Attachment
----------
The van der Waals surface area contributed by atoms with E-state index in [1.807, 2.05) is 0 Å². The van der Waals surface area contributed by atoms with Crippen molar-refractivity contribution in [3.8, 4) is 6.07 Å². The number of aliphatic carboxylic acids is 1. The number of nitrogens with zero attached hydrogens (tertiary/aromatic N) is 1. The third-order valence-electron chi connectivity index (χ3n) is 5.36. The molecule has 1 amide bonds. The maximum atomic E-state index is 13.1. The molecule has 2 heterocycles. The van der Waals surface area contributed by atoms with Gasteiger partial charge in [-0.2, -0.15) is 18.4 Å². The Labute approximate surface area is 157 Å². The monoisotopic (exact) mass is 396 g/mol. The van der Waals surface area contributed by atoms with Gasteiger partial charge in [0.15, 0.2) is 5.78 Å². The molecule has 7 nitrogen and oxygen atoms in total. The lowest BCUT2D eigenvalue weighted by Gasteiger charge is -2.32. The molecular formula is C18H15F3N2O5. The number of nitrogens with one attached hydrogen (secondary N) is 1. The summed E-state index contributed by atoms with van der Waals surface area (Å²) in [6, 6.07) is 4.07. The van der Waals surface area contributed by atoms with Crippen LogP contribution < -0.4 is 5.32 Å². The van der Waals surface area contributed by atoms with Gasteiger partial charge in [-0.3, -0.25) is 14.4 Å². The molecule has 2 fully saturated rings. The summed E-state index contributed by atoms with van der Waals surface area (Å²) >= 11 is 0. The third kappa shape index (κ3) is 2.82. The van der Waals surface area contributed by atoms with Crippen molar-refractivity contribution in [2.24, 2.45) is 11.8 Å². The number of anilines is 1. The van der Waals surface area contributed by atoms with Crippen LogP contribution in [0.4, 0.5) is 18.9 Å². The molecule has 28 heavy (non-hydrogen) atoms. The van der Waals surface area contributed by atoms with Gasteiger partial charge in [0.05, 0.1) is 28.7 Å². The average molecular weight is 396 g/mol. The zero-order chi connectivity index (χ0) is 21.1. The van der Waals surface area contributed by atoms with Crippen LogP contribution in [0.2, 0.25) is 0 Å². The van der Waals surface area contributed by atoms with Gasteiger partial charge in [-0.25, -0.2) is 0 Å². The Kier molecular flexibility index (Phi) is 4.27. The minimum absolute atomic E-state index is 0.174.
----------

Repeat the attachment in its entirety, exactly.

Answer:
The van der Waals surface area contributed by atoms with E-state index in [1.807, 2.05) is 0 Å². The van der Waals surface area contributed by atoms with Crippen molar-refractivity contribution in [3.8, 4) is 6.07 Å². The number of aliphatic carboxylic acids is 1. The number of nitrogens with zero attached hydrogens (tertiary/aromatic N) is 1. The third-order valence-electron chi connectivity index (χ3n) is 5.36. The molecule has 1 amide bonds. The maximum atomic E-state index is 13.1. The molecule has 2 heterocycles. The van der Waals surface area contributed by atoms with Gasteiger partial charge in [-0.2, -0.15) is 18.4 Å². The Labute approximate surface area is 157 Å². The monoisotopic (exact) mass is 396 g/mol. The van der Waals surface area contributed by atoms with Gasteiger partial charge in [0.15, 0.2) is 5.78 Å². The molecule has 7 nitrogen and oxygen atoms in total. The lowest BCUT2D eigenvalue weighted by Gasteiger charge is -2.32. The molecular formula is C18H15F3N2O5. The number of nitrogens with one attached hydrogen (secondary N) is 1. The summed E-state index contributed by atoms with van der Waals surface area (Å²) in [6, 6.07) is 4.07. The van der Waals surface area contributed by atoms with Crippen LogP contribution < -0.4 is 5.32 Å². The van der Waals surface area contributed by atoms with Gasteiger partial charge in [-0.3, -0.25) is 14.4 Å². The molecule has 2 fully saturated rings. The summed E-state index contributed by atoms with van der Waals surface area (Å²) >= 11 is 0. The third kappa shape index (κ3) is 2.82. The van der Waals surface area contributed by atoms with Crippen molar-refractivity contribution in [2.24, 2.45) is 11.8 Å². The number of anilines is 1. The van der Waals surface area contributed by atoms with Crippen LogP contribution in [0.4, 0.5) is 18.9 Å². The molecule has 28 heavy (non-hydrogen) atoms. The van der Waals surface area contributed by atoms with Gasteiger partial charge in [0.05, 0.1) is 28.7 Å². The average molecular weight is 396 g/mol. The zero-order chi connectivity index (χ0) is 21.1. The van der Waals surface area contributed by atoms with Crippen LogP contribution in [0.2, 0.25) is 0 Å². The van der Waals surface area contributed by atoms with Gasteiger partial charge in [-0.25, -0.2) is 0 Å². The Kier molecular flexibility index (Phi) is 4.27. The minimum absolute atomic E-state index is 0.174.